The Top 5 Things You Need to Know About Surge Protection

Brett Brenner, President, Electrical Safety Foundation International

The Top 5 Things You Need to Know About Surge Protection

The Electrical Safety Foundation International (ESFI) conducted a 2017 survey of electrical designers, planners, and engineers who worked in designing or renovating electrical systems in industrial, Healthcare, and IT Center Facilities. Because the survey results demonstrated a lack of, or limited understanding of Surge Protection Devices (SPDs), ESFI has created educational resources to spread awareness of the purpose and effectiveness of SPDs.

  1. SPDs are not Accessories
    SPDs have been required by the National Electrical Code since 2014, and 94% of those surveyed found surge protection to be very or extremely important to building owners and tenants. Unfortunately, the general public is on not on the same page, with ESFI’s survey results revealing that approximately one-third of clients who declined surge protection for their facilities did so due to a lack of concern about surges. When working with valuable equipment or data, it is vital to have it protected by an SPD.
  2. Surges are Fairly Common Just how common are surges? According to surveyed professionals, voltage surges significant enough to cause equipment damage occur with monthly or greater frequency in 69% of healthcare centers, 76% of industrial facilities, and 80% of IT centers. Surges significant enough to cause injury or death seem to be less of an issue, occurring once a year or less in Healthcare, IT centers, and other industrial facilities.
  3. SPDs are not Overcurrent Devices Many of the survey respondents were unable to distinguish surge protection devices from overcurrent devices (such as a GFCI breaker).  SPDs are designed to handle fast transients or surges, rather than excess voltage or current. While some Type 1 SPDs may be equipped with external overcurrent protection, it should be noted that this is not the case with all variations of SPDs, and that it is not the preliminary function.
  4. SPDs are not Lightning Protection Systems (LPS)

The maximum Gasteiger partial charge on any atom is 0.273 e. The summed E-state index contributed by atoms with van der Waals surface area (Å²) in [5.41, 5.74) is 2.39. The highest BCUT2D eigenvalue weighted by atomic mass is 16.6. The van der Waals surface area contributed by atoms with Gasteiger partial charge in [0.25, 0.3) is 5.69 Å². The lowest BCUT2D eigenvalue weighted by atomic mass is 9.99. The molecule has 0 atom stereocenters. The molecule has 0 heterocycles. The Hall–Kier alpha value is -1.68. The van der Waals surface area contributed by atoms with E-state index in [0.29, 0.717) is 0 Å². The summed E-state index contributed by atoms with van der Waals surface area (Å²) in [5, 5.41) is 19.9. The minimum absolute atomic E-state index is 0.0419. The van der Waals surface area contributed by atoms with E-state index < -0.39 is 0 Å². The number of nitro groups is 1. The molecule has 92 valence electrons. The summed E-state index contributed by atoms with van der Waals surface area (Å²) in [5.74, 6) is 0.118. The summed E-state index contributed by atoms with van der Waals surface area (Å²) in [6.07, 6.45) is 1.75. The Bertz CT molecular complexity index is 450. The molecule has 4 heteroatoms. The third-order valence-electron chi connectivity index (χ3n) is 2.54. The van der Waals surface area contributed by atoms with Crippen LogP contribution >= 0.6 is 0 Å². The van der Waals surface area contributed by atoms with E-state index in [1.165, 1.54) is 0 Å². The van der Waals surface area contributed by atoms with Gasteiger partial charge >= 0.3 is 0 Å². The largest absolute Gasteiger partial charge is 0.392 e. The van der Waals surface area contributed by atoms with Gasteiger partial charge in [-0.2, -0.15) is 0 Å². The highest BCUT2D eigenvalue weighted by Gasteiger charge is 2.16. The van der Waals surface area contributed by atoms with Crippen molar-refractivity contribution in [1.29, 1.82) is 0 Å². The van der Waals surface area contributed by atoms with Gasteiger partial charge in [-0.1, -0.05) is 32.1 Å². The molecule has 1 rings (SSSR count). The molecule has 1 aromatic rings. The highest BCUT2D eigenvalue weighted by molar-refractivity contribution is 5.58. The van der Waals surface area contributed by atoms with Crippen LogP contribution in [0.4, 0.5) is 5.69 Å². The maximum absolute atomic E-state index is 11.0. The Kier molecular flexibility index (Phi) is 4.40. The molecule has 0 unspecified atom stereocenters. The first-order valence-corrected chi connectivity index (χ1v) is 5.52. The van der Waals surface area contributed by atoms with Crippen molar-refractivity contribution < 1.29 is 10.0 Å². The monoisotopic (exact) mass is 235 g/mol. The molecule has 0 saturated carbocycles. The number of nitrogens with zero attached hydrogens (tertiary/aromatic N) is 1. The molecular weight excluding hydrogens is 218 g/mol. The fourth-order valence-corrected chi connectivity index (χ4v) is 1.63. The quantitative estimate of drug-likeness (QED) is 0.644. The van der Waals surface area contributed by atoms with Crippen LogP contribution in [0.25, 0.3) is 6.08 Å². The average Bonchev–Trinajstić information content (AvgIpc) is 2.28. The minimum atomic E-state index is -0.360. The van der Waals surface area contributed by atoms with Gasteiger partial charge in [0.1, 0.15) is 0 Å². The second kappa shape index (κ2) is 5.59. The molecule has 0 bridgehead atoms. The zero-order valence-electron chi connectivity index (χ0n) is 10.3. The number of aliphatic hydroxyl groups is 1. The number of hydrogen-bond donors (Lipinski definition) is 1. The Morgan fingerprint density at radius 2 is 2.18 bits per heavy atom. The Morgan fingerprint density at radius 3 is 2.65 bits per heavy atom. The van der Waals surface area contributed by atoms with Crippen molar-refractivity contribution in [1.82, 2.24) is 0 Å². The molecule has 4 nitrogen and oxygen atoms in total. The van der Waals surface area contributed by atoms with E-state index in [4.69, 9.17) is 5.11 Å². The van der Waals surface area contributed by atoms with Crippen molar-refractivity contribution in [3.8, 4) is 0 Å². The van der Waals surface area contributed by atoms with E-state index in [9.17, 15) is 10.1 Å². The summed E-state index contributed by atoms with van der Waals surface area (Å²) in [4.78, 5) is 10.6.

According to surveyed professionals, about 21% of surges are caused by lightning strikes, so it’s understandable that surge protection devices might be confused with lightning protection systems. The important difference between the two is that only an LPS can provide protection against a direct lightning strike.
  5. Point-of-Use Surge Protection versus SPDs
    Consumers are generally aware of point-of-use surge protection typically used for computers and printers. This type of surge protection is temporary. Type 1 and Type 2 SPDs provide permanent protection from surges for more sensitive or larger equipment. These devices are either hard-wired to the service equipment, the service transformer, or the service equipment overcurrent protection device. These types of SPDs are typically used in hospitals, factories, and IT Centers.

If you’re purchasing valuable equipment, renovating, or considering surge protection, consider that professionals find surge protection to be a necessity. For the complete results of the 2017 Surge Damage Survey, visit ESFI’s website.

About ESFI:
The Electrical Safety Foundation International (ESFI) is dedicated exclusively to promoting electrical safety in the home and workplace. Our mission is to reduce electrically related fires, injuries and fatalities by providing the resources necessary to aid in the prevention of deadly electrical accidents at home and in the workplace. To learn more about ESFI and electrical safety, visit